A playful riff on the nature of performance, notable for the heady questions it raises with such unassuming elegance. Makhmalbaf provokes his subjects with a puckishness Lars would envy ("Would you rather be an artist or a humane person?"), but he also frames his manipulation with a simple, ingenious conceit that exposes himself above all. In the great Iranian tradition of self-reflexivity, he plays himself as an intimidating authority figure who places unreasonable demands on real people in order to elicit performances from them. What seems like the prelude to an audition becomes a final performance in his hands, as we watch each participant kowtow, protest, or do both. Acting is the only job you never stop doing.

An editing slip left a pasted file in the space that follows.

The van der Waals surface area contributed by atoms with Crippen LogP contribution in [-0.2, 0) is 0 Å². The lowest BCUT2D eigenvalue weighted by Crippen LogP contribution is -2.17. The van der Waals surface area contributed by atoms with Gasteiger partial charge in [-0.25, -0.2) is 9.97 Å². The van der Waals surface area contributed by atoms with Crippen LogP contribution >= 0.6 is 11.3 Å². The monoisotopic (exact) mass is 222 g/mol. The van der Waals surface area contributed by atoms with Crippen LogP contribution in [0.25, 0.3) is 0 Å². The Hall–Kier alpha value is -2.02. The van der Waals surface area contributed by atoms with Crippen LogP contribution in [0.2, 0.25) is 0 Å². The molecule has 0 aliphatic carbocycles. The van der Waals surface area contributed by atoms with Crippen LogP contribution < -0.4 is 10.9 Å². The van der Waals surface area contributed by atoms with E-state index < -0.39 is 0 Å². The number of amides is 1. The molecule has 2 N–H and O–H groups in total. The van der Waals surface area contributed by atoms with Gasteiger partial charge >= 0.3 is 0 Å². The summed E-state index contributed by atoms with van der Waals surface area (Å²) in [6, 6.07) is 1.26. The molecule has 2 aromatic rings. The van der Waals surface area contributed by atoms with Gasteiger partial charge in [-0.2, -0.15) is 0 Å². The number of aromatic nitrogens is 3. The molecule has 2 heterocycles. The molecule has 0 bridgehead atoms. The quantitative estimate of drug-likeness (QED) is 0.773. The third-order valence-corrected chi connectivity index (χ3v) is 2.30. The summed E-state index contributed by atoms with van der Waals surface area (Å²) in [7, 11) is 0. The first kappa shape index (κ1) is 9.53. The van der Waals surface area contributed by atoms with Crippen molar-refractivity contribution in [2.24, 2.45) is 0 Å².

What distinguishes Salaam Cinema from films like Close-Up or Makhmalbaf's follow-up A Moment of Innocence is the way its different layers arise organically from the straightforward process of documentation. It’s just him directing from within the frame, slyly steering the project to question both the foundations of cinema and its effect on the populace. Its casual brilliance is daunting yet truly inspiring.